Children and prescription drug addiction
NEW YORK (WABC) -- Those painkillers in your medicine cabinet for your bad tooth may be a tempting source of narcotics for some young people. Abuse of narcotics and other similar drugs is now epidemic.
Prescription drug overdoses killed more people than heroin and cocaine combined. It's the number one killer of young people, auto accidents is number two. And a serious issue in abuse of these pills is that it all starts close to home.
We met two young women who were addicted to prescription narcotics before coming here to Phoenix House. They didn't even ask for them. Friends and family started them off.
"A family member introduced me to narcotics, Vicodin, and they said it would make me feel better because I was under a lot of pressure being young," Tiffany, 22, said.
"My best friend got dental work and she had Vicodin, she gave me a couple and it was off to the races, i was 13," Jamie Lynn, now 24, said.
Thirteen and already taking painkillers such as Oxycontin and Vicodin. Others may be anxiety pills such as Valium, Xanax and Ativan. They get them at parties.
"Pill parties - where kids go to the medicine chest and take out pills, put them in a bowl and then take a random number of pills, to see what happens," Deni Carise, PhD., of the Phoenix House said.
Kids can just buy them on the web. And that party at your house, can a guest raid your meds cabinet? You bet.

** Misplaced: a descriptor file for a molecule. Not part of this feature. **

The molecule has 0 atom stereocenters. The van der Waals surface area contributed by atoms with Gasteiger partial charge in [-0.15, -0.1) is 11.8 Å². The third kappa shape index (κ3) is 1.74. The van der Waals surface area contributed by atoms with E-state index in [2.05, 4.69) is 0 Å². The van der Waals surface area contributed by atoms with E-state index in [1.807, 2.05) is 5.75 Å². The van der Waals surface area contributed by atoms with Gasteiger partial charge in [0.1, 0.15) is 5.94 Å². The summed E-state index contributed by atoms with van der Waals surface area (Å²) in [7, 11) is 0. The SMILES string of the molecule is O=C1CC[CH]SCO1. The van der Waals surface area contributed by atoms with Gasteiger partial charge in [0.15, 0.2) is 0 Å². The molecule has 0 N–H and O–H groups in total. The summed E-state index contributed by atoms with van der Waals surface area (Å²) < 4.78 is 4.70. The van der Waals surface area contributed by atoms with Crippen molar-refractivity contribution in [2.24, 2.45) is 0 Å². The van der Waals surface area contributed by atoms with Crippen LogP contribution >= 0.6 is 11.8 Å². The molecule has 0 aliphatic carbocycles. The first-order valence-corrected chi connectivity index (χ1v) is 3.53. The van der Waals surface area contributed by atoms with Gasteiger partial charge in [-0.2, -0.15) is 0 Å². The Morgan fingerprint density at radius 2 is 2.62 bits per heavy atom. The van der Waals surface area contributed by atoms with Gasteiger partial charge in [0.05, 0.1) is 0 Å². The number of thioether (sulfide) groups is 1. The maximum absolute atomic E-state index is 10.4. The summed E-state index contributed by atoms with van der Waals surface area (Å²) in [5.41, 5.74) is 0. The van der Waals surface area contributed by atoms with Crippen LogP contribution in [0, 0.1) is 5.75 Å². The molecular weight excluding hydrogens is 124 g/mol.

Young people end up here at Phoenix House for one main reason having to do with risk taking the brain areas that allow you to judge the risk of behavior such as using drugs doesn't develop until the mid 20's.
For these young women, expensive pills led quickly to heroin and street drugs. The interval for Jamie Lynn?
"About three weeks...it was quick. I was paying about $80 a pill. The heroin was only ten dollars a bag," she said.
So keep track of your kids' web browsing, throw out old pills, and lock up the rest. Talk to your children.
"It's not a matter of just saying no. We know kids won't listen to that, but it's a matter of what about your goals in your life. Might using drugs hinder?" Dr. Carise said.
That means serious talk about the rest of a child's life. Dr. Carise told me a story of parents who drug-test their kids at home. For one of their children at a party, it's easier to tell a peer he can't take pills because his parents test him. It puts the onus on the adults, not the child.
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